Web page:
The Manhattan Project

The Manhattan Project


By Elton Camp



            Tens of thousands of people unwittingly played minor roles in the Manhattan Project that produced the atomic bomb used against Japan to end World War II. 



            My father worked as a security guard in an Alabama plant that produced gunpowder.  U.S. involvement in the war changed abruptly when Japan made a “sneak attack” on Pearl Harbor in which it destroyed a goodly part of the American naval fleet.  “It is a day that will live in infamy,” Roosevelt announced.  The Congress of the United States declared war on Japan.  The proclamation flooded the airwaves.  Upon hearing it, Mother drove to the power plant to notify her spouse.  “I guess you can go on inside,” the guard at the front gate said uncertainly.  “We’ve had no orders to the contrary.”  Within minutes, he received word of tightened security so that she was the last civilian admitted to the grounds until the end of the war. 



            After a few months, my father quietly disappeared, but because I was a toddler, I didn’t question it.  He just vanished as far as I was concerned. 

           

            He, along with four other men from Alabama, had gone to Washington State at the behest of the federal government. It was his belief that he was to work at a gunpowder plant at Hanford, Washington.  For many years, it seemed strange to me that the government would move him thousands of miles to do the same thing he was doing at Childersburg, Alabama.  He never questioned it.  To the end of his life, he continued to believe he merely had worked at a powder plant and rebuffed my attempts to explain the true nature of the place.  “It was just a powder plant,” he insisted.  He was greatly mistaken.



            As an adult, I learned that the facility he helped guard was actually a part of the Manhattan Project that produced the atomic bomb. The main task at that western location was the production of weapons grade plutonium.  The concrete and block buildings were deliberately designed to resemble a large industrial complex.  Behind the facades, in the deepest secrecy, was developed the world’s first full-scale plutonium production reactor.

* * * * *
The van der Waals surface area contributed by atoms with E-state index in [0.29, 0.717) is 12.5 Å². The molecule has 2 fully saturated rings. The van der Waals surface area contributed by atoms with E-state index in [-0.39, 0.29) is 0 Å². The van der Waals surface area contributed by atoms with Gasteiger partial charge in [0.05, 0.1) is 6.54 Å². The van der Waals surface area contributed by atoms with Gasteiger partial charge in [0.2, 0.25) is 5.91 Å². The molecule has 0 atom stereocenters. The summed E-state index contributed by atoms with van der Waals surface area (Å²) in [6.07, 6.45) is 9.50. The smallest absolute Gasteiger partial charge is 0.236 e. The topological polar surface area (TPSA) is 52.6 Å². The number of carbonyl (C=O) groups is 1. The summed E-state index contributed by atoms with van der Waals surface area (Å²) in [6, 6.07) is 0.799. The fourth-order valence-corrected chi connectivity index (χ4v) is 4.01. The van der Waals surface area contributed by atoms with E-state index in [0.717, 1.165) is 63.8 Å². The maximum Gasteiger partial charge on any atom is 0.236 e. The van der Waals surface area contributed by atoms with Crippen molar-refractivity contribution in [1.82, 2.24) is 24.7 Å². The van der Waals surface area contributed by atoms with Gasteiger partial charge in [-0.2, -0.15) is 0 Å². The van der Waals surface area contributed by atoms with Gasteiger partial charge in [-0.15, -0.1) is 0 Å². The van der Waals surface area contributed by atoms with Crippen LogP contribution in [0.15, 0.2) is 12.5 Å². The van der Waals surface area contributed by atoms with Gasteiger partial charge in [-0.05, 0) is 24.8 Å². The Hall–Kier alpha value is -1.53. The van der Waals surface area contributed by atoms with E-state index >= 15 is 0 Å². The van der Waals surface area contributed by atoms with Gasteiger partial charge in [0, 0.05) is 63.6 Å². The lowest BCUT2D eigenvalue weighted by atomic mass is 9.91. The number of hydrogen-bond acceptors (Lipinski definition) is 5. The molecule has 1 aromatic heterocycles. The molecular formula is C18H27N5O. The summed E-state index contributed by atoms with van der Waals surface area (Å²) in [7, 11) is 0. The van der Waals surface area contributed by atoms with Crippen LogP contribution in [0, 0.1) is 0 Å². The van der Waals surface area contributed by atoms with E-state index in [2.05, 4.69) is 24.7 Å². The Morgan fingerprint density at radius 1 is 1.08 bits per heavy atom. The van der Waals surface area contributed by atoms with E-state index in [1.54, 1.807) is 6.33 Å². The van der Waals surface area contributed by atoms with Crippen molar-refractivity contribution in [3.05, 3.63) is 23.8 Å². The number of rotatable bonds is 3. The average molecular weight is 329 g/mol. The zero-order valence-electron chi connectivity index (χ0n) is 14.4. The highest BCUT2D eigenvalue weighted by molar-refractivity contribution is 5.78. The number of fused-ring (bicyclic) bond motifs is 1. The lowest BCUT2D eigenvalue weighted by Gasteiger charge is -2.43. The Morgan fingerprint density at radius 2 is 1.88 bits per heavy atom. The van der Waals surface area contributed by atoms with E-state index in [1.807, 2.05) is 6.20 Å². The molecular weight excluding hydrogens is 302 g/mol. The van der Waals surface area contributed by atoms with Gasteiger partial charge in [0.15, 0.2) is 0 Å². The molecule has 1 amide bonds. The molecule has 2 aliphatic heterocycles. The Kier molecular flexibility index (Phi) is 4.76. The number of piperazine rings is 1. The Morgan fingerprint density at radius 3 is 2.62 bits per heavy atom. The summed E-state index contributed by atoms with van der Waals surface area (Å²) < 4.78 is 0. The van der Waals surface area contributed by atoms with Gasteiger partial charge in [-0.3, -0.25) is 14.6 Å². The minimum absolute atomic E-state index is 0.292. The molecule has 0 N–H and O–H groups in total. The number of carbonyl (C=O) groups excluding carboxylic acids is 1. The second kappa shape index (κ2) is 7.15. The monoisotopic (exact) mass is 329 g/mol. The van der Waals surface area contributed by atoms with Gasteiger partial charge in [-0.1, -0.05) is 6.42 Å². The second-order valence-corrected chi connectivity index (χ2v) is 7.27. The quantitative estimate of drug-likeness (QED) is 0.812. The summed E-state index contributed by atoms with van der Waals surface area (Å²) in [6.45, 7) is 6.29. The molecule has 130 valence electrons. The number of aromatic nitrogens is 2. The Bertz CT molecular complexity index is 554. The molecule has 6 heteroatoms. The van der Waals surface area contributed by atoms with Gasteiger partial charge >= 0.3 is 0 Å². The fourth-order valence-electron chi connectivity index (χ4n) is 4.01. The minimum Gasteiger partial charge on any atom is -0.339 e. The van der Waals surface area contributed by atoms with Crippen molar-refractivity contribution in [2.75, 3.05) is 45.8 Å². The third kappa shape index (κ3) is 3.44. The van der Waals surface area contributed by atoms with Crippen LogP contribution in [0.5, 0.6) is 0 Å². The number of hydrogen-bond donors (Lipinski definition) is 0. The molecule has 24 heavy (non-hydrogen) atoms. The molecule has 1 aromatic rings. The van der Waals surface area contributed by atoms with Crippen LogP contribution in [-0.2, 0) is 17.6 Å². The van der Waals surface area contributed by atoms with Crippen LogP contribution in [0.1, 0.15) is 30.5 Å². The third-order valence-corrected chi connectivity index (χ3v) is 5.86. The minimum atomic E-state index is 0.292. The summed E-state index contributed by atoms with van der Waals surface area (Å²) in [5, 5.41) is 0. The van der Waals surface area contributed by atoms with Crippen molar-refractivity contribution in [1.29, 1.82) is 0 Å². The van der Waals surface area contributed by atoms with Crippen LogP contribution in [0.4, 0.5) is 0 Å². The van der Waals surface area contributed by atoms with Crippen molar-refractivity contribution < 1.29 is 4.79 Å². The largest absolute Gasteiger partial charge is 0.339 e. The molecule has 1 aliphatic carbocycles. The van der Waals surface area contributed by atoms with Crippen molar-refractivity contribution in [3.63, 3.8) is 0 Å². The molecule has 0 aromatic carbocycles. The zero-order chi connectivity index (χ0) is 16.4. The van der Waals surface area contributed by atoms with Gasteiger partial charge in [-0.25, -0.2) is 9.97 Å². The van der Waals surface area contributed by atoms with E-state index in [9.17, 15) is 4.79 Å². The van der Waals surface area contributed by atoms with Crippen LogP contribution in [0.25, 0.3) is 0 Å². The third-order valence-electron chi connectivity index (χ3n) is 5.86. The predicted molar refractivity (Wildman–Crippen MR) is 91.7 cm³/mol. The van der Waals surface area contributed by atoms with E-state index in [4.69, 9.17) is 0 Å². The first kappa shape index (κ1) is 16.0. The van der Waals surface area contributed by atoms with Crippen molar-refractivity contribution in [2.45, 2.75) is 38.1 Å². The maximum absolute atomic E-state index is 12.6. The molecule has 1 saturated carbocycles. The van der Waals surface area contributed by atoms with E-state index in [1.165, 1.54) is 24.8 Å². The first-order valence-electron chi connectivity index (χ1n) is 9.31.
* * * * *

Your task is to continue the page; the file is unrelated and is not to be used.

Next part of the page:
The work at Hanford was one of the biggest scientific experiments of modern times.  There were many uncertainties and dangers associated with the developing technology.  Because of this, the facilities were grouped into several clusters with extensive areas of open land between.  If one cluster was destroyed in an accident, the others might survive. 



            Plutonium produced in that reactor powered the first atomic explosion, the Trinity test at Alamogordo, New Mexico on July 16, 1945.  On August 9, 1945 an atomic bomb containing plutonium from the Hanford reactor was dropped on Nagasaki, Japan. The tritium used in the first hydrogen bomb tested at the Pacific Proving Grounds on October 31, 1952 was irradiated within the same B Reactor.  Hanford played a significant role in one of the major events of world history.



            Fewer than a dozen people who worked on the Manhattan Project knew of its actual goal.  The project was spread all around the United States to maintain secrecy, but the facility at Hanford was the largest. My father was a security officer who walked and rode a bicycle along miles of tall hurricane fence.  As such, he had to punch a series of time clocks that showed he made regular rounds on a scheduled basis.  He reported that on the coldest nights he sometimes took refuge in an underground chamber.  I realize now that it was provided for protection in case of the accidental release of radioactivity.  He never seemed to question the reason for its existence. 



            “It was cold, exhausting, and extremely boring,” he later reported.  “I hated working there.”  I wonder how he’d have felt had he realized its true nature. 


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Synopsis
Tens of thousands unwittingly played roles in ushering in the atomic age.
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